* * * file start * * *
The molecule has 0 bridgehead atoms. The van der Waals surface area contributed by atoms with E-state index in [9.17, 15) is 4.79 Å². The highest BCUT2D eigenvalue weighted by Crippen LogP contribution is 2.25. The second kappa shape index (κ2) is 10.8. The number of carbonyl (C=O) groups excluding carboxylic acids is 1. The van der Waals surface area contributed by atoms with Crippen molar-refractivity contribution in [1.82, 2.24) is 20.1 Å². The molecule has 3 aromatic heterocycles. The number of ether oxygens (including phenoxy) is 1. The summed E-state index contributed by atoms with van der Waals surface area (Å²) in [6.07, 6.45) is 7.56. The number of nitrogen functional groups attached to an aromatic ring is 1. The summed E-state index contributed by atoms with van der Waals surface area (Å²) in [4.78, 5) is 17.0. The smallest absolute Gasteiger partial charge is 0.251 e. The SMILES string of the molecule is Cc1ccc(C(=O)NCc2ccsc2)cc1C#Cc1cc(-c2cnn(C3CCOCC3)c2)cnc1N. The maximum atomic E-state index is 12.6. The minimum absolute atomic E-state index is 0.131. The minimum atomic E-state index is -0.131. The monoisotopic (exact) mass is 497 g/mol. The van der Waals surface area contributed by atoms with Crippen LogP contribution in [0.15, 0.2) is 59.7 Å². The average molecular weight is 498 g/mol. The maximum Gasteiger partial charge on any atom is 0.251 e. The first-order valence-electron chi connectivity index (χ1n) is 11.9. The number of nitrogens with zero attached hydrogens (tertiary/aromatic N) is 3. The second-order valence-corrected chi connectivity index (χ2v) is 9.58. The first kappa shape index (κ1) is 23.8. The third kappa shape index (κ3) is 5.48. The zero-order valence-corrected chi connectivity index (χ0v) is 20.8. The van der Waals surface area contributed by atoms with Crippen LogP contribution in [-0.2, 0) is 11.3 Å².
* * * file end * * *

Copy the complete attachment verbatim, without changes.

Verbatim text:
The molecule has 0 bridgehead atoms. The van der Waals surface area contributed by atoms with E-state index in [9.17, 15) is 4.79 Å². The highest BCUT2D eigenvalue weighted by Crippen LogP contribution is 2.25. The second kappa shape index (κ2) is 10.8. The number of carbonyl (C=O) groups excluding carboxylic acids is 1. The van der Waals surface area contributed by atoms with Crippen molar-refractivity contribution in [1.82, 2.24) is 20.1 Å². The molecule has 3 aromatic heterocycles. The number of ether oxygens (including phenoxy) is 1. The summed E-state index contributed by atoms with van der Waals surface area (Å²) in [6.07, 6.45) is 7.56. The number of nitrogen functional groups attached to an aromatic ring is 1. The summed E-state index contributed by atoms with van der Waals surface area (Å²) in [4.78, 5) is 17.0. The smallest absolute Gasteiger partial charge is 0.251 e. The SMILES string of the molecule is Cc1ccc(C(=O)NCc2ccsc2)cc1C#Cc1cc(-c2cnn(C3CCOCC3)c2)cnc1N. The maximum atomic E-state index is 12.6. The minimum absolute atomic E-state index is 0.131. The minimum atomic E-state index is -0.131. The monoisotopic (exact) mass is 497 g/mol. The van der Waals surface area contributed by atoms with Crippen LogP contribution in [0.15, 0.2) is 59.7 Å². The average molecular weight is 498 g/mol. The maximum Gasteiger partial charge on any atom is 0.251 e. The first-order valence-electron chi connectivity index (χ1n) is 11.9. The number of nitrogens with zero attached hydrogens (tertiary/aromatic N) is 3. The second-order valence-corrected chi connectivity index (χ2v) is 9.58. The first kappa shape index (κ1) is 23.8. The third kappa shape index (κ3) is 5.48. The zero-order valence-corrected chi connectivity index (χ0v) is 20.8. The van der Waals surface area contributed by atoms with Crippen LogP contribution in [-0.2, 0) is 11.3 Å².